Is It Safe to Travel This Summer?

Is it okay to hop a flight, book a hotel stay, or visit grandparents if you’re vaccinated against COVID-19? What if you’re not? Here are the most important factors to consider.

This time last year, deciding whether to go to the grocery store — let alone hop a flight — seemed like a mind-bending puzzle. But this summer a lot of people in the United States are having an easier time making the choice to travel.

Currently, about 45 percent of people in the United States are fully immunized against COVID-19, according to the Centers for Disease Control and Prevention (CDC), and almost 54 percent have received at least one dose of a COVID-19 vaccine. 

Still, that leaves a lot of Americans only partially vaccinated or not immunized at all.

And COVID-19 hasn’t gone away. While infections, hospitalizations, and deaths are on the decline across much of the United States, the highly contagious Delta variant is spreading rapidly. Around the world, countries like Brazil and India continue to be overwhelmed by COVID-19 illnesses and deaths.ADVERTISINGTo help assess the risks of travel, Everyday Health spoke to specialists in infectious diseases and family health, and checked in on updated CDC guidelines.

While there are few hard-and-fast answers, you and your travel crew can stay healthy and have fun on vacation if you keep these recommendations in mind.

Vaccinated? You’re Good to Go, With Some Caveats

If you’re fully vaccinated against COVID-19 and plan to travel within the United States, you can book your trip and start packing. 

Compared with the spring and summer of 2020, “it’s a different world now. In general, if you’re vaccinated and take reasonable precautions, the level of safety is acceptable,” says David Goldberg, MD, an internist and infectious diseases specialist at New York-Presbyterian Medical Group Westchester in Scarsdale, emphasizing that “everyone should get vaccinated.”

CDC guidelines state: “People who are fully vaccinated with an FDA-authorized vaccine or a vaccine authorized for emergency use by the World Health Organization can travel safely within the United States.”

Moreover, says the CDC, if you’re fully vaccinated, you don’t need to take a COVID-19 test before or after travel within the United States (unless required by your destination), and you don’t need to self-quarantine.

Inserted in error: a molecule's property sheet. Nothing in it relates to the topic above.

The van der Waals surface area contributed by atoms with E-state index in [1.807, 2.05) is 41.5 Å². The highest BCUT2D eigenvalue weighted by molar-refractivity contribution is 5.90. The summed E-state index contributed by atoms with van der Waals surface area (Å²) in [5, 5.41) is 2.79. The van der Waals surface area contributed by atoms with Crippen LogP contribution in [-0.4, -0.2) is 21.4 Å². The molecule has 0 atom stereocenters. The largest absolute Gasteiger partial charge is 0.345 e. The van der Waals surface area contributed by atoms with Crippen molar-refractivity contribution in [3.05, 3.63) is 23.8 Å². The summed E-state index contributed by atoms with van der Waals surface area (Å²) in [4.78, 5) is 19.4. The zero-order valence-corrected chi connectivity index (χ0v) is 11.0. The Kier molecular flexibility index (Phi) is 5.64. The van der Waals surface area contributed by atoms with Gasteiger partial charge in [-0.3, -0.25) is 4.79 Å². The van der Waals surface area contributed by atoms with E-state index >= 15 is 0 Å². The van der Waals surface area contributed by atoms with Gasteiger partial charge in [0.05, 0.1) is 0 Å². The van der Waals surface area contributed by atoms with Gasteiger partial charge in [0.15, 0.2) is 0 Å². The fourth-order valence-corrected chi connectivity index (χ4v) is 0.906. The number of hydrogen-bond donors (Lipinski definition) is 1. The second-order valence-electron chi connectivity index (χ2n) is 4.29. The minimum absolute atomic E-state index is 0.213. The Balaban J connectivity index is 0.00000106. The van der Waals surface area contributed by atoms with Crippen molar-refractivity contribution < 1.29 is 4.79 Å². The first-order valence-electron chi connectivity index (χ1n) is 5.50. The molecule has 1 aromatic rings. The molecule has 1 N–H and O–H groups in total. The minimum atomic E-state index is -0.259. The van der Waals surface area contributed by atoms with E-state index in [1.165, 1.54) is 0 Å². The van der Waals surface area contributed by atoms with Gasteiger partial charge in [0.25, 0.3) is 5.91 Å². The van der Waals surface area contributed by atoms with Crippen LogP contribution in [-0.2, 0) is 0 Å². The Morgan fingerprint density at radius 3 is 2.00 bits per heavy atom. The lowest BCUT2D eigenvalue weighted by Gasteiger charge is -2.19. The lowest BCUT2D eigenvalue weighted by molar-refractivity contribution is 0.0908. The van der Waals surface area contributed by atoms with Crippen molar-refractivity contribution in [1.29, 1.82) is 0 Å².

Traveling internationally? The CDC says that while you are less likely to get or spread COVID-19, you are at a higher risk of exposure to virus variants. The agency advises checking COVID-19 rates at your destination and proceeding with caution.

”The vaccines are only 90 or 95 percent effective,” says Dr. Goldberg. “So avoid places where the vaccination rate is low or where the COVID-19 numbers are high or rising.”

According to the latest CDC guidelines, if you’re fully vaccinated, you don’t need a negative COVID-19 test before you travel, but you will need to show proof of a negative test result no more than three days before returning to the United States, or proof that you had COVID-19 within the past three months and recovered. Also, the CDC recommends that you get tested three to five days after your return.

To be safe, keep a safe distance from others, wash your hands frequently, and wear a well-fitting mask while you’re flying or taking public transportation, even if you’re vaccinated.

Should You Travel if You’re Not Vaccinated?

The CDC advises against domestic or international travel until you’re fully vaccinated. If travel is essential, plan to get tested one to three days before departing, and again three to five days after arrival.

Even if you test negative, the CDC recommends self-quarantining for seven days at your destination or 10 days if you don’t get tested.

If you’re not vaccinated and plan to travel abroad, take a test one to three days before you leave the United States and then again before you return. Back in the United States, get another test three to five days after you land. No matter your test result, you’ll need to self-quarantine for seven days after your trip or 10 days if you don’t get tested.

You’ll also want to consider the healthcare situation wherever you are going. “You don’t want to fall ill in a setting where medical care is sparse,” says Emily Parker Hyle, MD, an assistant professor of medicine at Harvard Medical School and attending physician in infectious diseases at Massachusetts General Hospital in Boston.

What if You’re Traveling With Kids?

Kids under 12 can’t get a COVID-19 vaccine yet, “but the risk to children [from COVID-19] seems to be much lower than adults,” says Goldberg. “They’re much less likely to be infected than adults, and if they do, they’re much less likely to get really sick.”

Still, it’s important to minimize the risk. “As I weigh the risks and benefits for my own kids, I would rather my child not get COVID-19 because I’d rather them not get sick, and not miss out on activities or vacations they’re looking forward to,” says Claire Boogaard, MD, a pediatrician at Children’s National Hospital in Washington, DC.

When traveling with kids, she says, “If they’re 2 or older, the CDC recommends wearing a mask and staying 6 feet away from others, avoiding crowds and poorly ventilated places, and washing hands with soap and water for 20 seconds or with hand sanitizer that has at least 60 percent alcohol.”

Is It Safe to Fly?

If you’re vaccinated, the decision about whether to fly is less fraught than it was last summer. “At this point, the CDC says it’s safe enough, assuming you wear a mask at the airport and in the plane,” says Goldberg.